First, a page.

Lady Mary Wroth – poems from “Pamphilia to Amphilanthus”

Sonnet 68 (“My pain, still smothered in my grieved breast”) opens with an evocative vision of pain, pent up in the speaker’s breast and finding no way of release. The more the poet strives against her suffering, the deeper it is. She is like a ship that ran into Goodwin Sands, a line of shoals near Dover – the more she tries to get out of them, the deeper she sinks. The only thing that is free is her thoughts, which despair of any solution to the situation, but her faith still believes that love cannot be false.

Song “Love a child is ever crying” uses the image of Cupid, the childish god of love, as a fretful child. The moment when you start to give in to his demands, he wants more. What is more, he will glory in hurting you and lying to you; wolves are not fiercer than he is. So for your own safety, it is better to leave this vicious child alone.

The nest sonnet in the selection is from the “corona” sequence, a difficult form in which the last line of one sonnet is repeated as the first line in the following one, and so on, until the last sonnet repeats the first line of the first sonnet, thus closing the crown. Sonnet 77 starts with the line “In this strange labyrinth how shall I turn?” and explores the predicament of the speaker, who is afraid that every decision she is going to make is going to be the wrong one, but standing still is also not an option. She decides to move in any direction, despite her fears that she is going to meet only with troubles on her way. Punning on “travail/travel”, she is afraid that her travel is going to bring her pain, but she is going to take the thread of love to guide her. I wanted to illustrate the post with a photo of a hedge maze, but apparently these became popular in England under the reign of William III, seventy years after this sonnet was composed, so it would be really anachronistic.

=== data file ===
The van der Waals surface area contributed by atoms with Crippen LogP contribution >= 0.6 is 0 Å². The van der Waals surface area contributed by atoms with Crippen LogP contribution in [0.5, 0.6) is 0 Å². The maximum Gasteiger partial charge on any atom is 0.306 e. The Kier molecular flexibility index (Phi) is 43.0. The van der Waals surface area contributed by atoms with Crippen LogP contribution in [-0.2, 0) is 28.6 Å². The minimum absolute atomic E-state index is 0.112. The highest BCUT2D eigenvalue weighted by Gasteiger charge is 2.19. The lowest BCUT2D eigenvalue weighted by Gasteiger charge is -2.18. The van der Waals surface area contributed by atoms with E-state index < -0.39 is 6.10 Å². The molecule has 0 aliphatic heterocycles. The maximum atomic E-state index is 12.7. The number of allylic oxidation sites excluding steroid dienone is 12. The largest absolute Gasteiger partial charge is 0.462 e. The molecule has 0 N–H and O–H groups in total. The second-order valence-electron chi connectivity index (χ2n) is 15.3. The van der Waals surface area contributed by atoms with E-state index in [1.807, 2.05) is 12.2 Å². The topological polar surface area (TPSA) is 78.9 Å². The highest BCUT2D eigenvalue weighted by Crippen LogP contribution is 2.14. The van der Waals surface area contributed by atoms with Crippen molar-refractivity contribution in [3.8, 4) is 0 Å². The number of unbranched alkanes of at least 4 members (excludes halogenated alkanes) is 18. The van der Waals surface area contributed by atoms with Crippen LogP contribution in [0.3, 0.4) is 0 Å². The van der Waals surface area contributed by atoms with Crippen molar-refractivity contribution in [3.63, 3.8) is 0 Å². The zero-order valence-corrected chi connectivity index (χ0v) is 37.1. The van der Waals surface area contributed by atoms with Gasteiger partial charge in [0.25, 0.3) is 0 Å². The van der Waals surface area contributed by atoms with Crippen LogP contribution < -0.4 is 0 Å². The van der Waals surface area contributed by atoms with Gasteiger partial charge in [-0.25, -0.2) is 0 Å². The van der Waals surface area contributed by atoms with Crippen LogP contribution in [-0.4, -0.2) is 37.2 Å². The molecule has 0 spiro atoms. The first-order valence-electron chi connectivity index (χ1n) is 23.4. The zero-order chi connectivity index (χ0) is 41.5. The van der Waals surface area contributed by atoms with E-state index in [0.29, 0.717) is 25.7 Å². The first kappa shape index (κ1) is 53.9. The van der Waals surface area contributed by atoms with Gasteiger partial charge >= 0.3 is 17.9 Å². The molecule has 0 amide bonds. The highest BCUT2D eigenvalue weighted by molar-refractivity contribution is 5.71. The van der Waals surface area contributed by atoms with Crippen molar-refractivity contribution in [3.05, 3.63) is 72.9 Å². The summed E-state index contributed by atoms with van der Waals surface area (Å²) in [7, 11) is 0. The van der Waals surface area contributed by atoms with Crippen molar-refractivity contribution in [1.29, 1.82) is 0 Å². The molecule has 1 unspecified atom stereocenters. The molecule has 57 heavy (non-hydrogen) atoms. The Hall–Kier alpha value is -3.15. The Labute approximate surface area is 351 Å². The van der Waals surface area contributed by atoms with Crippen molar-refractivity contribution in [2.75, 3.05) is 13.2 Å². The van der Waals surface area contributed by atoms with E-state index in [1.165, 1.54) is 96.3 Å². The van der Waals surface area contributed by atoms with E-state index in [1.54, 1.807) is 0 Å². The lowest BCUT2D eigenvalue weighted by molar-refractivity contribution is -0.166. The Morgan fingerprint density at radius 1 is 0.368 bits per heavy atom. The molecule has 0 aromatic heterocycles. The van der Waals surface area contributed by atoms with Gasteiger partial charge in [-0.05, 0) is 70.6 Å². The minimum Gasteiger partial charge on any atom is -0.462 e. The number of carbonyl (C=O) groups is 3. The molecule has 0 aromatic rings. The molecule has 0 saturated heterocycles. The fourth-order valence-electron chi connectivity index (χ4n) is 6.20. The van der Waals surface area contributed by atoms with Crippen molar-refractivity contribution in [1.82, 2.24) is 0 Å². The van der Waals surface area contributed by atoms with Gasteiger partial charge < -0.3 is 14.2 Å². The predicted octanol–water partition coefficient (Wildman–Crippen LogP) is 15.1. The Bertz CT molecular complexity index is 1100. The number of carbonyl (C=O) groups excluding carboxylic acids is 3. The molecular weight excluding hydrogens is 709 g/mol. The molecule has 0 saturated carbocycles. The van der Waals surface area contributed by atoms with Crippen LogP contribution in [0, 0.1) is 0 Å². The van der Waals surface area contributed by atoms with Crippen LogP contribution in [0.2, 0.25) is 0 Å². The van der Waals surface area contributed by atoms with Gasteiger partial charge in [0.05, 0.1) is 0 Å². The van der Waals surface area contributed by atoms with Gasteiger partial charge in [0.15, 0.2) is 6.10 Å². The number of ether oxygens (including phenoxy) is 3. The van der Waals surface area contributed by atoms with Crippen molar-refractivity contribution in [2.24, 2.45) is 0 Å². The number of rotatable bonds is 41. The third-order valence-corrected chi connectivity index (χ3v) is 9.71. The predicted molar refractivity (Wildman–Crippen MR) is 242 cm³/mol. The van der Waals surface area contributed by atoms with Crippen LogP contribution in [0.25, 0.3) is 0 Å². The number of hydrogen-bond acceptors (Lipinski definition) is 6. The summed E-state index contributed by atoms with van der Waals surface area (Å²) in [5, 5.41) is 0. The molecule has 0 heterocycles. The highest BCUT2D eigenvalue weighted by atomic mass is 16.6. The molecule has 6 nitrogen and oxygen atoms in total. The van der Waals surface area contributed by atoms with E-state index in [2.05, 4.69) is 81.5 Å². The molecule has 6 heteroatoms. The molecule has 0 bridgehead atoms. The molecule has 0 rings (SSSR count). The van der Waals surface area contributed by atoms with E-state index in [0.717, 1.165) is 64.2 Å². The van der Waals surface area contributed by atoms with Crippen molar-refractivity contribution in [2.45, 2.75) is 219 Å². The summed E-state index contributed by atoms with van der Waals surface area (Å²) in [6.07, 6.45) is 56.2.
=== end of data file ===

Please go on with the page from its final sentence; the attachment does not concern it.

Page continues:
And finally Sonnet 103, closing the whole cycle by addressing the muse: “My muse now happy, lay thyself to rest”. Now her muse can sleep “in the quiet of a faithful love”, but the texts she inspired are going to be read by other suffering lovers. The readers should aspire to truth and true love which is eternal. “Young beginners”, those who are still at the first stage of love, enchanted mostly by the physical beauty, will be inspired to write their own poetry. But the poet herself now leaves off, because she has shown she can love, and now her honour is going to be proven by her constancy in love.

And thus we leave Lady Mary Wroth, who is one of the most interesting surprises – no worse poet than her famous uncles, and I dare say more interesting because the voice of loving and suffering women is so rare in poetry of these times. They are so often the object of poet’s love, but hardly themselves the subject. Reading the umpteenth Petrarchan sonnet about the distant and aloof beloved can be somewhat tiresome, no matter how skilful the poet is. Lady Mary introduces new topics, about which only a woman could write: the need for keeping her feelings secret, the awareness of the double standard of sexual behaviour for women and men. What does it say about our culture that she had to wait 300 years to be rediscovered?

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